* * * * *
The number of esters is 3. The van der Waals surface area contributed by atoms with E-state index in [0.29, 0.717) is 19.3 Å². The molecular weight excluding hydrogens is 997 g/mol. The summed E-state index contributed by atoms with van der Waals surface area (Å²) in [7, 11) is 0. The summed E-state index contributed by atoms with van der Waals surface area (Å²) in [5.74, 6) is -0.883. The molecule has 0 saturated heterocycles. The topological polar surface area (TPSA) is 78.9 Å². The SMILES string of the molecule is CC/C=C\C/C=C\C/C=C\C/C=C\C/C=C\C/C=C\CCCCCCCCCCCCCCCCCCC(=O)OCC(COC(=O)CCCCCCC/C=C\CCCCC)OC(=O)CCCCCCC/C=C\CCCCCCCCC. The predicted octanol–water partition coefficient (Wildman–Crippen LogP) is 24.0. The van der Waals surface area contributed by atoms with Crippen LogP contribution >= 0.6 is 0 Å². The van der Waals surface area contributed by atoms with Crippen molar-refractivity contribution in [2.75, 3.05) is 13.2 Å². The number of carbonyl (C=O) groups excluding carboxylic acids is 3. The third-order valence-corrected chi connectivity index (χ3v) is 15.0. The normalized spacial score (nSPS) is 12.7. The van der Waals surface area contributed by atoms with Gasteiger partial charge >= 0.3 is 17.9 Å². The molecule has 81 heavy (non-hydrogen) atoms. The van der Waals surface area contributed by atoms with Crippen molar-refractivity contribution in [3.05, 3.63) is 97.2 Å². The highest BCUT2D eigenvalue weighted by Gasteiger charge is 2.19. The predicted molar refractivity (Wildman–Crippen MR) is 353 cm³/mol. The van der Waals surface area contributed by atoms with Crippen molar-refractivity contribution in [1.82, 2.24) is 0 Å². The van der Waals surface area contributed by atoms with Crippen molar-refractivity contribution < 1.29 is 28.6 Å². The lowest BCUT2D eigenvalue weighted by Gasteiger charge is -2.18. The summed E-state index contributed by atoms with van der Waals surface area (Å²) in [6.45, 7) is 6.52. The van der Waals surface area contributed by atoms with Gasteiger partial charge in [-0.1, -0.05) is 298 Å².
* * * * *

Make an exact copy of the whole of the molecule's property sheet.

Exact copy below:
The number of esters is 3. The van der Waals surface area contributed by atoms with E-state index in [0.29, 0.717) is 19.3 Å². The molecular weight excluding hydrogens is 997 g/mol. The summed E-state index contributed by atoms with van der Waals surface area (Å²) in [7, 11) is 0. The summed E-state index contributed by atoms with van der Waals surface area (Å²) in [5.74, 6) is -0.883. The molecule has 0 saturated heterocycles. The topological polar surface area (TPSA) is 78.9 Å². The SMILES string of the molecule is CC/C=C\C/C=C\C/C=C\C/C=C\C/C=C\C/C=C\CCCCCCCCCCCCCCCCCCC(=O)OCC(COC(=O)CCCCCCC/C=C\CCCCC)OC(=O)CCCCCCC/C=C\CCCCCCCCC. The predicted octanol–water partition coefficient (Wildman–Crippen LogP) is 24.0. The van der Waals surface area contributed by atoms with Crippen LogP contribution >= 0.6 is 0 Å². The van der Waals surface area contributed by atoms with Crippen molar-refractivity contribution in [2.75, 3.05) is 13.2 Å². The number of carbonyl (C=O) groups excluding carboxylic acids is 3. The third-order valence-corrected chi connectivity index (χ3v) is 15.0. The normalized spacial score (nSPS) is 12.7. The van der Waals surface area contributed by atoms with Gasteiger partial charge >= 0.3 is 17.9 Å². The molecule has 81 heavy (non-hydrogen) atoms. The van der Waals surface area contributed by atoms with Crippen molar-refractivity contribution in [3.05, 3.63) is 97.2 Å². The highest BCUT2D eigenvalue weighted by Gasteiger charge is 2.19. The predicted molar refractivity (Wildman–Crippen MR) is 353 cm³/mol. The van der Waals surface area contributed by atoms with Crippen molar-refractivity contribution in [1.82, 2.24) is 0 Å². The van der Waals surface area contributed by atoms with Crippen molar-refractivity contribution < 1.29 is 28.6 Å². The lowest BCUT2D eigenvalue weighted by Gasteiger charge is -2.18. The summed E-state index contributed by atoms with van der Waals surface area (Å²) in [6.45, 7) is 6.52. The van der Waals surface area contributed by atoms with Gasteiger partial charge in [-0.1, -0.05) is 298 Å².